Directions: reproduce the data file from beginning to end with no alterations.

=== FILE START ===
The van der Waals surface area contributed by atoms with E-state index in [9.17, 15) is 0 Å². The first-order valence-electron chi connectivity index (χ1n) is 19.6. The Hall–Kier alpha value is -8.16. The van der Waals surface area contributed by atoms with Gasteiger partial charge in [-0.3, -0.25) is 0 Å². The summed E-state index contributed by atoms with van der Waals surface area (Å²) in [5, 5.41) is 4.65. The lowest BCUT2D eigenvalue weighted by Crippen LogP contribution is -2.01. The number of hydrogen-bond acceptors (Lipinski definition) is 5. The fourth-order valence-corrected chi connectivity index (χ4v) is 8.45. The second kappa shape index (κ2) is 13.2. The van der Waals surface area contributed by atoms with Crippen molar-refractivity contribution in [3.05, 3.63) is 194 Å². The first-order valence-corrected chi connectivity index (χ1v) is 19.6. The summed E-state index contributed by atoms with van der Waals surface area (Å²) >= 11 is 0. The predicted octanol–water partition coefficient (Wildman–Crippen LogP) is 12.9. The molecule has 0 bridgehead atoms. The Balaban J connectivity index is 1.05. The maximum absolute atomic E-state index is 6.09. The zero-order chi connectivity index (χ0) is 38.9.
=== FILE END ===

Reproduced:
The van der Waals surface area contributed by atoms with E-state index in [9.17, 15) is 0 Å². The first-order valence-electron chi connectivity index (χ1n) is 19.6. The Hall–Kier alpha value is -8.16. The van der Waals surface area contributed by atoms with Gasteiger partial charge in [-0.3, -0.25) is 0 Å². The summed E-state index contributed by atoms with van der Waals surface area (Å²) in [5, 5.41) is 4.65. The lowest BCUT2D eigenvalue weighted by Crippen LogP contribution is -2.01. The number of hydrogen-bond acceptors (Lipinski definition) is 5. The fourth-order valence-corrected chi connectivity index (χ4v) is 8.45. The second kappa shape index (κ2) is 13.2. The van der Waals surface area contributed by atoms with Crippen molar-refractivity contribution in [3.05, 3.63) is 194 Å². The first-order valence-corrected chi connectivity index (χ1v) is 19.6. The summed E-state index contributed by atoms with van der Waals surface area (Å²) >= 11 is 0. The predicted octanol–water partition coefficient (Wildman–Crippen LogP) is 12.9. The molecule has 0 bridgehead atoms. The Balaban J connectivity index is 1.05. The maximum absolute atomic E-state index is 6.09. The zero-order chi connectivity index (χ0) is 38.9.